My friend John kindly filed the teeth on this saw for me.
Check out his cool website here and the work he produces
using traditional techniques, glues and good solid British timber.
The idea was I would fund and make the blanks for 2 saws
and he would cut the teeth...
and we would have one each, but he gave them both to me saying:
'I practised on one and you keep the other,
get yourself a file and you can practise on the spare as well...'
What a gentleman. Well I am just honoured by the whole thing.
I have great pride in finishing this saw as the skill to file teeth is beyond me.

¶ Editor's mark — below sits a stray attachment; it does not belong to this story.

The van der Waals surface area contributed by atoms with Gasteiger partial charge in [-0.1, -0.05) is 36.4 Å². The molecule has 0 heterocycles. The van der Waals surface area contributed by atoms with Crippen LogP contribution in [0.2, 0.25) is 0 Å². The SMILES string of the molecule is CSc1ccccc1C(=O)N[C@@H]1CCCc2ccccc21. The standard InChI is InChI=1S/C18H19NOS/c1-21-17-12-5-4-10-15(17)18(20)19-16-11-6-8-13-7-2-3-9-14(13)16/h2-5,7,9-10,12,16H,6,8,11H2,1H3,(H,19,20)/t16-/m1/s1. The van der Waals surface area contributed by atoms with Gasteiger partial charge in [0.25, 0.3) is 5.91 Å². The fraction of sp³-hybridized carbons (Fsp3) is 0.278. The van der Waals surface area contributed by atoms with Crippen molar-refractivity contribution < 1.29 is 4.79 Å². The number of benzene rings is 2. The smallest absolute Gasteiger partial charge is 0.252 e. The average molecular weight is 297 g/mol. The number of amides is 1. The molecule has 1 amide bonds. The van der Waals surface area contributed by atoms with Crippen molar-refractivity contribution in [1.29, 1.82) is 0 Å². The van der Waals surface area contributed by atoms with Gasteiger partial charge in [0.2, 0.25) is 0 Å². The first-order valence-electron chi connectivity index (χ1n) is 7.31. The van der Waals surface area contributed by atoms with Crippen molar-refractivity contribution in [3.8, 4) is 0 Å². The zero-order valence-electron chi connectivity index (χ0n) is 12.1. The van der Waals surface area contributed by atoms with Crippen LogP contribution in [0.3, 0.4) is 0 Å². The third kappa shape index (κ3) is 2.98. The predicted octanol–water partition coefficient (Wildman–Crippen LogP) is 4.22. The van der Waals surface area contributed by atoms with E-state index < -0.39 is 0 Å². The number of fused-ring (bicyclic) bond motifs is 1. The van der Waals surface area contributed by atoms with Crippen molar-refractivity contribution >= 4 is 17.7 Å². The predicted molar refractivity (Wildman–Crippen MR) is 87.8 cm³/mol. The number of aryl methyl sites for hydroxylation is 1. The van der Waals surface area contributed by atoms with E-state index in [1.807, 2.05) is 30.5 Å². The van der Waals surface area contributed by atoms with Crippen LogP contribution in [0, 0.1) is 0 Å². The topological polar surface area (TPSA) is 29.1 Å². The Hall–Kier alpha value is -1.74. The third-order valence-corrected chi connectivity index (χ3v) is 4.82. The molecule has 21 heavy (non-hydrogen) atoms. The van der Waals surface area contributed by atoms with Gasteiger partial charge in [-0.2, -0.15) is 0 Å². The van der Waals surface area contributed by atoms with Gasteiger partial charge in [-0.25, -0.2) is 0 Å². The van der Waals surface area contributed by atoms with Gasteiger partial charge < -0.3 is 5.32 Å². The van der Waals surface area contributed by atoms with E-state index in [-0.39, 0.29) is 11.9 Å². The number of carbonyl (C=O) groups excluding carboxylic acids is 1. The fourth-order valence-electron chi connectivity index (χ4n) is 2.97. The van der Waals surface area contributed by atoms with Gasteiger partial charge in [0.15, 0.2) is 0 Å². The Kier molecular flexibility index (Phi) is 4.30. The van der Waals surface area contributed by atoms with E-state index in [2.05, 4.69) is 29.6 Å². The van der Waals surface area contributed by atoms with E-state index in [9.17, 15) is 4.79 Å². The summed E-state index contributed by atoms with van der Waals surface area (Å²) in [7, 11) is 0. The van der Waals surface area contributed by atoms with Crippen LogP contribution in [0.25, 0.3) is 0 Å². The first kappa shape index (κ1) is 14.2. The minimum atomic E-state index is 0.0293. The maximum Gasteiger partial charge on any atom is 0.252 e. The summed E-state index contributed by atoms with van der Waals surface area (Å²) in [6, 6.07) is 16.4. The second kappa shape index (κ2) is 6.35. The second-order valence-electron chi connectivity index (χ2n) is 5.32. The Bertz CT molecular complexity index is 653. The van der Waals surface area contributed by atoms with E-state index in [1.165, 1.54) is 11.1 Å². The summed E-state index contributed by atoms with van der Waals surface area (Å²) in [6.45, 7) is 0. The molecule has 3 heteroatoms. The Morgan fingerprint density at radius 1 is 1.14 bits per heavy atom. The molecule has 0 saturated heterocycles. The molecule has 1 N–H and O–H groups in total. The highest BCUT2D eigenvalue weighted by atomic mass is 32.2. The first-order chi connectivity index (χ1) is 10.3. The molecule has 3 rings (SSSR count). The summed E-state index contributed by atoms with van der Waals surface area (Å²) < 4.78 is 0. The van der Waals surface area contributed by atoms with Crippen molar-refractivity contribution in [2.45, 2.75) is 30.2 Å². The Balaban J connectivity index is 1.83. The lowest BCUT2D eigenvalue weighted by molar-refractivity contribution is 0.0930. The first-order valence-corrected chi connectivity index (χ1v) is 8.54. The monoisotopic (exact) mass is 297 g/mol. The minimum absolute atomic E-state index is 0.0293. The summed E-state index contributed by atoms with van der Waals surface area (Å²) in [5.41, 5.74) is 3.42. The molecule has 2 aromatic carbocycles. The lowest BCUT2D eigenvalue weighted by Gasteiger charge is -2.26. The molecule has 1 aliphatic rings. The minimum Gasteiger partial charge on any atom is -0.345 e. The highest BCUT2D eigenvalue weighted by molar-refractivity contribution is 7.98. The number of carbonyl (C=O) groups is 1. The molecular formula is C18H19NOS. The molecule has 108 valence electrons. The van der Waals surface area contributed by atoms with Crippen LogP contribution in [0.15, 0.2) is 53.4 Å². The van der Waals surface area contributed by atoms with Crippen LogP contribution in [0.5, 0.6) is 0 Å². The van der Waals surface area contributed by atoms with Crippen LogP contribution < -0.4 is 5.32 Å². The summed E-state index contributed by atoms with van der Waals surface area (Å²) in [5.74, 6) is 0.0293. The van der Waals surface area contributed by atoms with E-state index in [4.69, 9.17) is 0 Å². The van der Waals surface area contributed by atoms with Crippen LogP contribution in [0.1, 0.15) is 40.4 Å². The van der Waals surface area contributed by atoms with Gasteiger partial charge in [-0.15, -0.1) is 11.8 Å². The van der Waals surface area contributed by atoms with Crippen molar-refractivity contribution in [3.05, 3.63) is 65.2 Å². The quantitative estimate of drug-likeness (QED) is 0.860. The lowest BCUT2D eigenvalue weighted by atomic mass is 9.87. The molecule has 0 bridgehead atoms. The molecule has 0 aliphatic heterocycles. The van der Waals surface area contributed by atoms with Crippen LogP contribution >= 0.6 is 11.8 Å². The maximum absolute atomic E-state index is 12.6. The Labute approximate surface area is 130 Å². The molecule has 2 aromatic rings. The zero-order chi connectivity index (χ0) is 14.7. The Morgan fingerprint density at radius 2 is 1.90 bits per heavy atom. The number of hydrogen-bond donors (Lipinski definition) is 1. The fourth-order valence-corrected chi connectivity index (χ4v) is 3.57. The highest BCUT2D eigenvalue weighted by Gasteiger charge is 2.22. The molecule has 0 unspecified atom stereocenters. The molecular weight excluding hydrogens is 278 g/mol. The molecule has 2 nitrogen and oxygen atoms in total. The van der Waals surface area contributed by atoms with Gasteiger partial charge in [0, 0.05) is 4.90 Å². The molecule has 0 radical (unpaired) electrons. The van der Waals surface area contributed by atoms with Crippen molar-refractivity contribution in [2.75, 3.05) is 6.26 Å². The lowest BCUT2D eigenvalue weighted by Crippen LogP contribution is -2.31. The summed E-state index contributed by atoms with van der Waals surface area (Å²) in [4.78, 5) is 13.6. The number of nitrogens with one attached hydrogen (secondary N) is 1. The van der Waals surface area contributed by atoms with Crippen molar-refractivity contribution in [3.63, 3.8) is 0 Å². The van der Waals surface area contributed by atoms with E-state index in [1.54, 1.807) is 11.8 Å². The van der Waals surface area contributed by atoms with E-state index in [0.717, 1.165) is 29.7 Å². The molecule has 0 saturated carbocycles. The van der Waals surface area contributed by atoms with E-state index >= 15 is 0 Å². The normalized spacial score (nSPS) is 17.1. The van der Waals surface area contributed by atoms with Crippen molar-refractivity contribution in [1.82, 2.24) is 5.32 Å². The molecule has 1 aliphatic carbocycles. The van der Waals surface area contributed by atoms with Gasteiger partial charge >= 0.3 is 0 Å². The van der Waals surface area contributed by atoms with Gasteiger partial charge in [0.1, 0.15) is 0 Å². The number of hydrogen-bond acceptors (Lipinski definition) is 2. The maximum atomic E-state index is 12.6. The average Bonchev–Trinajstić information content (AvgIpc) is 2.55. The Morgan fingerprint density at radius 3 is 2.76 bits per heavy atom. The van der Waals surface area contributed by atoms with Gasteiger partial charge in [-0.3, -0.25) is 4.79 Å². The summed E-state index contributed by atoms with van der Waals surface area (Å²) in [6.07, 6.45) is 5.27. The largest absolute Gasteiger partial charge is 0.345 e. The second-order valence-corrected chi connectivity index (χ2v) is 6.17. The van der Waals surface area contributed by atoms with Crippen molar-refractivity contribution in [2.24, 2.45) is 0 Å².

Perhaps also I underestimated the time it would take to do this?
It is not done yet, hole to be drilled, handle to polish.
This was a mock up to get length of cord right.
Next I will bind properly.
But what is important is John has passed on his love of Japanese Saws to me.
I mean this is what it is all about for me, this is the real sharing of
knowledge, tools and understanding, research and learning.
Thats why we met up on Sunday, I took 4/5 of my Japanese Kanna.
Let everyone plane some wood.
(Except you Rob - you were NOT going to plane any
Teak or Iroko with my 70mm Tsunesaburo Crest...sorry!!!!
he was only joking by the way...I hope?!?!)
Saws were not a big part of the processes I used,
but making one always puts you closer to the depth that resides.
The sword inside the blade as it were.
Or should that be the Nokogiri inside the steel?
This Osaehiki Nokogiri was made by British makers,
to a Japanese design and it cuts real good.
Next I will make some Japanese Dai with it.